LUBBOCK, Texas - As Americans feast on Thanksgiving meals, the agriculture industry and workers who supplied the bounty have a plateful of worries.
Farmers are caught in a political stalemate over a farm bill designed to provide a safety net for production of their crops, some of which are being enjoyed across the country today.
Many agricultural employers fear crackdowns on illegal immigrant workers will leave them with labor shortages. Meanwhile, farmworkers are nervous about planned changes by the Bush administration to a visa program that dictates their pay, work conditions and job competition.
Fingers are being pointed at Congress, which failed to pass a comprehensive immigration reform bill this summer and left for a two-week recess without renewing the farm bill.
The $286 billion bill also is under a veto threat from President Bush.
Rickey Bearden, a cotton producer on 5,000 acres on the South Plains of Texas, said getting a farm bill finalized is vital as farmers prepare their next year’s financial picture.
“We just need to be able to make plans,” said Bearden, board chairman of the Plains Cotton Growers, which serves a 41-county region in the world’s largest contiguous growing patch. “If they don’t make any changes it won’t be such a big deal. The more changes they make, the more it could affect us and how we have to adjust our operations accordingly.”
The five-year farm bill expired Sept. 30, but Congress provided a stopgap measure to keep farm subsidies and other programs such as food stamps funded for a while.
Some spending watchdog groups oppose the bill.
Steve Ellis, vice president of Washington, D.C.-based Taxpayers for Common Sense, said many of the growers who receive farm payments have little to do with the Thanksgiving dinner Americans are eating today.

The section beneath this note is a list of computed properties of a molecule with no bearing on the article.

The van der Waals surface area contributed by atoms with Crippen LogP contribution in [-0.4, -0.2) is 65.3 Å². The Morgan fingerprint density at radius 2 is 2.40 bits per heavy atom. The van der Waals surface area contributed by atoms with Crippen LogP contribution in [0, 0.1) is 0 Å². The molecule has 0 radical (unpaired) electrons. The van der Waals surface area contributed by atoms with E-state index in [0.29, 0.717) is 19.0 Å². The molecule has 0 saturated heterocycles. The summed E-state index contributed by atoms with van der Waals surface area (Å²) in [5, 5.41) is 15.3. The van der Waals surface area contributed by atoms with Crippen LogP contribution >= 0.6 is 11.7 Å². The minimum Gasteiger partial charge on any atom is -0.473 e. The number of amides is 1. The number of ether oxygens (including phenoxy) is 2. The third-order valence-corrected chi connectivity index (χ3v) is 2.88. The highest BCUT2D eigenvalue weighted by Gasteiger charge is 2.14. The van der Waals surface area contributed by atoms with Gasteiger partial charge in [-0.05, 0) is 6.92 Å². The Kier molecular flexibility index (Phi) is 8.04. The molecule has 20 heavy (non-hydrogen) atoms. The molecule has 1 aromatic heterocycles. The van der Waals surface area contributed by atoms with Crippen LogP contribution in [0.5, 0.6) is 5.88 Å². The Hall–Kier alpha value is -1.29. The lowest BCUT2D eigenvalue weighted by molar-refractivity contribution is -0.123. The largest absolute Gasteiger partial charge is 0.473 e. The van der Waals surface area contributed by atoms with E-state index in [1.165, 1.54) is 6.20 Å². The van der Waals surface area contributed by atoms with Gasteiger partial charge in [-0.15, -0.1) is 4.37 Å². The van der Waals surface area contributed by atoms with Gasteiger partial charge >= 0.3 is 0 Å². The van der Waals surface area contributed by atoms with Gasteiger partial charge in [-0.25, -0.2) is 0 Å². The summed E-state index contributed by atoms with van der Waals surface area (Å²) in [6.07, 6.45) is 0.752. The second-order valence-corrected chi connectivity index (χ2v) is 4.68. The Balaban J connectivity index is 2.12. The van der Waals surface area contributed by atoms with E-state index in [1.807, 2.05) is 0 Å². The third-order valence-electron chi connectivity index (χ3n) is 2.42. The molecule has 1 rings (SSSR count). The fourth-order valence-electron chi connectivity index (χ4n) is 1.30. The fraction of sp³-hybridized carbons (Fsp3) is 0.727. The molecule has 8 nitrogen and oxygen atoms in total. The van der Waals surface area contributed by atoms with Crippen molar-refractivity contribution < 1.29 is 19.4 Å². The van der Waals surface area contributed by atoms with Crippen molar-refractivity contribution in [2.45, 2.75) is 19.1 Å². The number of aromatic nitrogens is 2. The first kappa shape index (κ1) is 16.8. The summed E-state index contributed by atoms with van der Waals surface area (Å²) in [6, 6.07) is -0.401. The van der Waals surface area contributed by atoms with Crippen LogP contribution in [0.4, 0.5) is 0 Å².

“What they want you to believe is that the subsidies are providing the feast that’s on our tables,” Ellis said. “In reality, the subsidies are going to a very small percentage of the total number of farmers. A lot of farmers in the fruit and livestock industry are being left out of the loop.”
Increased immigration enforcement has some farmers experiencing worker shortages, with worries that the situation could get worse as Homeland Security Secretary Michael Chertoff fights a judge’s ruling that stopped his plan to crack down on employers that hire illegal immigrants. More than half of U.S. farmworkers admit on U.S. Labor Department surveys that they are not legally authorized to work in the country. Some groups believe it’s actually about 70 percent who are illegal.
The administration is proposing revisions to the existing H2A visa program for farmworkers. Less than 1 percent of U.S. farm employers used the program last year because of high costs and the difficulty of using the program, Sharon Hughes, executive vice president of the National Council of Agricultural Employers, said in a letter to President Bush this summer.
But the administration’s effort to appease agriculture employers has worried farmworker advocates such as Bruce Goldstein, executive director of Farmworker Justice Fund. He fears the changes are going to weaken protections for farmworkers.
“We in America should remember the hardworking people who put the food on our tables and yet, earn very low wages and labor in one of the most dangerous occupations in this country,” he said.